I still make purchases that other vegetarians find questionable, RE: my leather purse and shoes. I have been criticised for still eating dairy as well. However, I don’t stress over what other people think.

Of course, I know that my personal abstention from meat eating doesn’t really change anything. However, everyone personally abstaining does add up. More importantly, being a vegetarian is more than a diet— it’s about shifting your mindset.

I’ll be the first to admit that I “consume” more than I need. My carbon footprint is too high. I don’t always take the green route, even though I know I should.

But since becoming a vegetarian, I am more aware of where my food comes from. I care more about what goes into my body because I know what is happening before it hits my plate.

I know for myself that I am healthier now than I was, I eat a much more balanced diet, and I have to actively choose food and plan ahead a bit. I don’t hit drive-thru’s and grab a burger on the way home from work. I am sure that this is part of the reason that vegetarians have lower risk for heart disease and obesity.vegetarian-diet2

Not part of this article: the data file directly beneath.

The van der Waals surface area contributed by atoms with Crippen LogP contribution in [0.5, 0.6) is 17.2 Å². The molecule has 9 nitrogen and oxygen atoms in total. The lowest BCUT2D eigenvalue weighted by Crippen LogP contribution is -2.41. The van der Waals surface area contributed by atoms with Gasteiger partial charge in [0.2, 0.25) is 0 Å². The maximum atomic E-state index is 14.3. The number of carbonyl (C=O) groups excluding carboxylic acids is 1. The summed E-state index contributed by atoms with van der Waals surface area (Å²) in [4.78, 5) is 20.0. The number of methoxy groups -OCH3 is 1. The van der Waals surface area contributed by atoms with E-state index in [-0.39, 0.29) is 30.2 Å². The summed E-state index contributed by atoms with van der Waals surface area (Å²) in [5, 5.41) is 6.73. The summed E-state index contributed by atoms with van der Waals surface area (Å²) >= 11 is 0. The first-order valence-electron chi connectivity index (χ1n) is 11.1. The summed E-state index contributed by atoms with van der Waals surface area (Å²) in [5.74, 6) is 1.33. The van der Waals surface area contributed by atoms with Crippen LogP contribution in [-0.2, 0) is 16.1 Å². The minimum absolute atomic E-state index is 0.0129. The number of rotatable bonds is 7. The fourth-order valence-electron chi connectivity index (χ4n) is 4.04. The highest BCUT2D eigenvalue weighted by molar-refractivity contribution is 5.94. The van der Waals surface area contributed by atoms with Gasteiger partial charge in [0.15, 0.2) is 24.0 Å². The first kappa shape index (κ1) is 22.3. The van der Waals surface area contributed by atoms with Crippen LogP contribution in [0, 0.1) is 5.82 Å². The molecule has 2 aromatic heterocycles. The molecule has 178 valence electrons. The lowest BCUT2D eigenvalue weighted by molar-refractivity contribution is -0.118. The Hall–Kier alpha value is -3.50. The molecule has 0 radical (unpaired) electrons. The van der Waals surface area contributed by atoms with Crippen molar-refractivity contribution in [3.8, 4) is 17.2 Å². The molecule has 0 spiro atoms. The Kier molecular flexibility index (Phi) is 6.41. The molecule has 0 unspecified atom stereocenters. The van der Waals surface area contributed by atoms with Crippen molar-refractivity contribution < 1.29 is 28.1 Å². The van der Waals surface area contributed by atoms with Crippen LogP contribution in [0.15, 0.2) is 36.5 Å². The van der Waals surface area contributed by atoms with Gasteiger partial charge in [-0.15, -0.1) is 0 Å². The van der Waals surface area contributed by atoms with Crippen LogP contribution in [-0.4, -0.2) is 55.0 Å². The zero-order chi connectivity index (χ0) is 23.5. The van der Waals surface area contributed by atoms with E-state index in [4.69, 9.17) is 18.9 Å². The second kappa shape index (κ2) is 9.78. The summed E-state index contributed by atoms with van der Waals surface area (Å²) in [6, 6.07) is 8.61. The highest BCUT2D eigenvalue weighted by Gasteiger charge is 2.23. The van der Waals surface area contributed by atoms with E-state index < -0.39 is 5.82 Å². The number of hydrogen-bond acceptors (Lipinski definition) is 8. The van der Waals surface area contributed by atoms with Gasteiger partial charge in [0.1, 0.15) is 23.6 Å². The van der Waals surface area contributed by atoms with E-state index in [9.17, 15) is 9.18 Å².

That being said, a vegetarian diet is not hard. You really don’t need to “plan” to get enough protein— eat your damn vegetables! Plus, vegetarians save about 750 dollars a year by abstaining from meat products!

So here are some tips to get you started on cutting down on meat consumption or going to a vegetarian diet:

  • Start with part time vegetarianism – This one often gets a laugh from vegetarians and vegans, but try it. There is nothing wrong with taking a test run before committing to something, especially a lifestyle change, full time. Set a goal – a week or two, and avoid eating meat for that time. Keep notes about how it goes. Remember though, this is not really enough time to feel the true effects of a vegetarian diet— you still have a meat eaters body!